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Author (up) Amato, P.R. file  url
  Title Children of divorce in the 1990s: an update of the Amato and Keith (1991) meta-analysis Type Journal Article
  Year 2001 Publication Journal of Family Psychology : JFP : Journal of the Division of Family Psychology of the American Psychological Association (Division 43) Abbreviated Journal J Fam Psychol  
  Volume 15 Issue 3 Pages 355-370  
  Keywords Adolescent; Adult; Age Factors; Child; Child Psychology; Child, Preschool; Divorce--psychology; Educational Status; Female; Humans; Male; Marriage--psychology; Mental Health; Research Design; Self Concept; Sex Factors; Social Adjustment; United States--epidemiology  
  Abstract The present study updates the P. R. Amato and B. Keith (1991) meta-analysis of children and divorce with a new analysis of 67 studies published in the 1990s. Compared with children with continuously married parents, children with divorced parents continued to score significantly lower on measures of academic achievement, conduct, psychological adjustment, self-concept, and social relations. After controlling for study characteristics, curvilinear trends with respect to decade of publication were present for academic achievement, psychological well-being, self-concept, and social relations. For these outcomes, the gap between children with divorced and married parents decreased during the 1980s and increased again during the 1990s.  
  Call Number Serial 276  
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Author (up) Aro, H.M.; Palosaari, U.K. file  url
  Title Parental divorce, adolescence, and transition to young adulthood: a follow-up study Type Journal Article
  Year 1992 Publication The American Journal of Orthopsychiatry Abbreviated Journal Am J Orthopsychiatry  
  Volume 62 Issue 3 Pages 421-429  
  Keywords Achievement; Adaptation, Psychological; Adolescent; *Adolescent Psychology; Adult; Cohort Studies; Depression/psychology; Divorce/*psychology; Female; Follow-Up Studies; Humans; Interpersonal Relations; Male; *Personality Development; Self Concept; Social Adjustment; Somatoform Disorders/psychology  
  Abstract In a long-term study of the effects of divorce, children in a Finnish town who had completed questionnaires in school at age 16 were followed up with postal questionnaires at age 22. Depression in young adulthood was found to be slightly more common among children from divorced families. In addition, the life trajectories of children in divorced families revealed more stressful paths and more distress in both adolescence and young adulthood.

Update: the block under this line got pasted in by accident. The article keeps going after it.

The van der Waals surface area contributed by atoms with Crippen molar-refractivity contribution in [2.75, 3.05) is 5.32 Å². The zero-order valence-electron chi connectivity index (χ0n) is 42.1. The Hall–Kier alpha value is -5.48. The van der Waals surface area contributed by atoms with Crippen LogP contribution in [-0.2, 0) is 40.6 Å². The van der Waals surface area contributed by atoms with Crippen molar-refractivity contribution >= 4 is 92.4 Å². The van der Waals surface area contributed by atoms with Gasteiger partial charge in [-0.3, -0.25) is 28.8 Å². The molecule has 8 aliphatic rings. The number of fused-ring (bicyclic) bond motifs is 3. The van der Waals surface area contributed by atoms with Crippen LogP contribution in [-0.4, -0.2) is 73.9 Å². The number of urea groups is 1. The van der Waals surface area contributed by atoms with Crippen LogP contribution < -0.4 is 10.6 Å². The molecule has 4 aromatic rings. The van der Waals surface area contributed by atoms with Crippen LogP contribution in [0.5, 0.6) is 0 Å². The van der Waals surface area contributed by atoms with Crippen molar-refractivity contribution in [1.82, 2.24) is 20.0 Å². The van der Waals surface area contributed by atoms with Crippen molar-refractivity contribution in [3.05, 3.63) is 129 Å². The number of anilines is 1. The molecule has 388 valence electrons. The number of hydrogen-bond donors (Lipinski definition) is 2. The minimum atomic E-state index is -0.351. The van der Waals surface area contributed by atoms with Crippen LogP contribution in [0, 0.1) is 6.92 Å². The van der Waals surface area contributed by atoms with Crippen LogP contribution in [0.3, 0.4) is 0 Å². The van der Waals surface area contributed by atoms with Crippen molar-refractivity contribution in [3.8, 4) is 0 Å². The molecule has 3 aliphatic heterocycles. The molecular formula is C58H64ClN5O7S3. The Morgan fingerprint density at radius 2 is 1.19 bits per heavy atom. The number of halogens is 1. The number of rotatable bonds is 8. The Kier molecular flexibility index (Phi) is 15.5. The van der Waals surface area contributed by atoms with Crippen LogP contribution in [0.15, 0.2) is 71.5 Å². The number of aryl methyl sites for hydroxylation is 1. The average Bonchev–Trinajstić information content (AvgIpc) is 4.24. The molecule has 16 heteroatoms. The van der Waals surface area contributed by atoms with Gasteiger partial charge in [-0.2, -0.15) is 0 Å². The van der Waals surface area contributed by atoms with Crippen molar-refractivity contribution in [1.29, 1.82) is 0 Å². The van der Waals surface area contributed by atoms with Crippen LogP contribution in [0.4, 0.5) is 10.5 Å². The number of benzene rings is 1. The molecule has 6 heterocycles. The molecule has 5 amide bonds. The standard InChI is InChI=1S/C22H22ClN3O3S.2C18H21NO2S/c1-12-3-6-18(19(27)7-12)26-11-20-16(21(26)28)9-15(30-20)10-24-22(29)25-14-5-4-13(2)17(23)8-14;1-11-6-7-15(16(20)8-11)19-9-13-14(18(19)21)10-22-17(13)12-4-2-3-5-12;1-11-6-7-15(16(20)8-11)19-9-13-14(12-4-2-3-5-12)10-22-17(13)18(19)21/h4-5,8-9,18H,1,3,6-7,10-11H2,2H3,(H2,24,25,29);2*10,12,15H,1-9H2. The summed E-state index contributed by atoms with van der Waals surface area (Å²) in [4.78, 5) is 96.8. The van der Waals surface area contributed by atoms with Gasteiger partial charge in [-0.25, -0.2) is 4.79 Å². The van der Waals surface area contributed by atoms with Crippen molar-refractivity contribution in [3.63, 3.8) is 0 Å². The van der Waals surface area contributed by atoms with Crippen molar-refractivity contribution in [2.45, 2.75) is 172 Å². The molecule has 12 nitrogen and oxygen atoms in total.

Call Number Serial 279  
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Author (up) Coll, M.-P.; Budell, L.; Rainville, P.; Decety, J.; Jackson, P.L. file  url
  Title The role of gender in the interaction between self-pain and the perception of pain in others Type Journal Article
  Year 2012 Publication The Journal of Pain : Official Journal of the American Pain Society Abbreviated Journal J Pain  
  Volume 13 Issue 7 Pages 695-703  
  Keywords Adult; Empathy; Facial Expression; Female; Humans; Male; Pain--psychology; Pain Perception; Photic Stimulation; Self Concept; Sex Characteristics; Social Perception  
  Abstract While self-pain motivates protective behaviors and self-oriented feelings, the perception of others' pain often motivates concern and prosocial behaviors toward the person suffering. The conflicting consequences of these 2 states raise the question of how pain is perceived in others when one is actually in pain. Two conflicting hypotheses could predict the interaction between these 2 signals: the threat value of pain hypothesis and the shared-representation model of pain empathy. Here, we asked 33 healthy volunteers exposed to acute experimental pain to judge the intensity of the pain felt by models expressing different levels of pain in video clips. Results showed that compared to a control warm stimulus, a stimulus causing self-pain increased the perception of others' pain for clips depicting male pain expressions but decreased the perceived intensity of female high pain expressions in both male and female participants. These results show that one's own pain state influences the perception of pain in others and that the gender of the person observed influences this interaction. PERSPECTIVE: By documenting the effects of self-pain on pain perception in others, this study provides a better understanding of the shared mechanisms between self-pain and others' pain processing. It could ultimately provide clues as to how the health status of health care professionals could affect their ability to assess their patients' pain.